Can You Bring Your Own Wine To Drink At Olive Garden?

olive garden wine
olive garden wine - Static Media / Shutterstock / Getty

Everybody loves Olive Garden for its generous Italian-American plates and complimentary breadsticks, but no Italian dinner would be complete without a bottle of wine. The restaurant has an extensive wine list to choose from, but there are times when you might want to bring your own bottle to dinner. Letting guests bring wine into a restaurant can cut into the business's profits, but many eateries will allow people to do it anyway, so long as customers pay a corkage fee. If you're looking to dine at Olive Garden with your own wine, you may be wondering if it operates this way. The answer is unfortunately not as clear as it could be.

In short, only some Olive Gardens allow guests to bring their own wine to dinner. There doesn't seem to be any clear pattern regarding where this practice is allowed. Since Olive Garden operates with a franchise model, it appears that the decision to allow customers to BYOW is left to the individual store owner, despite everything else on the menu being consistent across the board. So, you'll need to contact the exact location you're planning to eat at to ask if it allows it.

To make sure we had accurate info, we reached out to four different Olive Gardens, and three of the four said we couldn't bring our own bottle, though this is a small sample size. Just follow good restaurant etiquette for bringing wine, and call beforehand to be sure.

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Bringing Your Own Wine Is A Good Way To Personalize Your Dinner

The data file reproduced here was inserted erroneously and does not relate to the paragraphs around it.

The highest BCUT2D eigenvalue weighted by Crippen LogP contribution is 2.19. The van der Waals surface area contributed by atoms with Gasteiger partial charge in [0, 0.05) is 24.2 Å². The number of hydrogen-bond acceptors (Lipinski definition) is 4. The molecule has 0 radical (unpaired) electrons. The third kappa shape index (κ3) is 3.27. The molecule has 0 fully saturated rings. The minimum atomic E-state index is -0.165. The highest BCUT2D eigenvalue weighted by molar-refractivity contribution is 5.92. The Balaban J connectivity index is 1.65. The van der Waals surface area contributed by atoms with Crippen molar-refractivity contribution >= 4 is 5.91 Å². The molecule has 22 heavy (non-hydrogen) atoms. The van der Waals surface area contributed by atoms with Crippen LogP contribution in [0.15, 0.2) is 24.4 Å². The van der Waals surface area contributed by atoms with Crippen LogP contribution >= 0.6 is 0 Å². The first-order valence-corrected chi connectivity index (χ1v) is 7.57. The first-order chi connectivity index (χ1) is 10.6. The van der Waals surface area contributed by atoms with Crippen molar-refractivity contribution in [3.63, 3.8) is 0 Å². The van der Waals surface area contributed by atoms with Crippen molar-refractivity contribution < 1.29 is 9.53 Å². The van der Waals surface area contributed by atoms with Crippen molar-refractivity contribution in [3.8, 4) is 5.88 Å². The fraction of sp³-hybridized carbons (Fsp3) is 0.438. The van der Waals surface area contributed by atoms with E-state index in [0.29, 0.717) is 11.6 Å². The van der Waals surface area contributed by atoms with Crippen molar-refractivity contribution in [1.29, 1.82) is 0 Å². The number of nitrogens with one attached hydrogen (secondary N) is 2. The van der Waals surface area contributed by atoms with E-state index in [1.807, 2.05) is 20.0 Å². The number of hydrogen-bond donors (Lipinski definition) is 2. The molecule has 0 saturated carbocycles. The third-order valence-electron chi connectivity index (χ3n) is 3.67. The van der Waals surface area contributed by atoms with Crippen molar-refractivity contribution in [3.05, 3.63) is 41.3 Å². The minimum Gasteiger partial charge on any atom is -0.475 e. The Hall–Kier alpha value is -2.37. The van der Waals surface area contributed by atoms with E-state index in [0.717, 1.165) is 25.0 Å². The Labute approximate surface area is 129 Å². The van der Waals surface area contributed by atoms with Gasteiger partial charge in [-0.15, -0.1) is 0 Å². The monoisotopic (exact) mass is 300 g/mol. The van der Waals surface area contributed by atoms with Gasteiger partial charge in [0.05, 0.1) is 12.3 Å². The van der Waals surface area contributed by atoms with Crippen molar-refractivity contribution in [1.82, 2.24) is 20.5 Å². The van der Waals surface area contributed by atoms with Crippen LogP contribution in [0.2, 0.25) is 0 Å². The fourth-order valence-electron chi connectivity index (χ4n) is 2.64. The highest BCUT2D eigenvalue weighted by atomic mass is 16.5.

wine pasta dinner
wine pasta dinner - Linda Raymond/Getty Images

If you do find an Olive Garden that allows you to drink your own wine, make sure to ask what the corkage fee is. No restaurant is going to allow you to bring wine in for free. It's a courtesy to you as the customer, but the restaurant does have operating costs to take care of. The exact price will vary from location to location, but you should expect anywhere from $7 to $10, which is pretty reasonable. For comparison, higher-end restaurants can sometimes charge triple digits for the privilege.

People tend to BYOW to dinner when they have a specific bottle they want to drink that they know the restaurant doesn't carry, but it can also be a good way to save money since restaurants often list bottles of wine several times higher than their market value. People resort to all kinds of tricks to subvert subvert wine markups at restaurants, but if the corkage fee is low enough, it's often cheaper to bring a bottle yourself.

It's a popular enough restaurant that corkage fees are only one of the many fun facts people have discovered about Olive Garden, but it's a good one to keep in mind. It does require a little bit of foresight if you don't have a personal wine collection collecting dust for just such an occasion, but it's well worth the trouble if your local franchise allows it.

Read the original article on Tasting Table.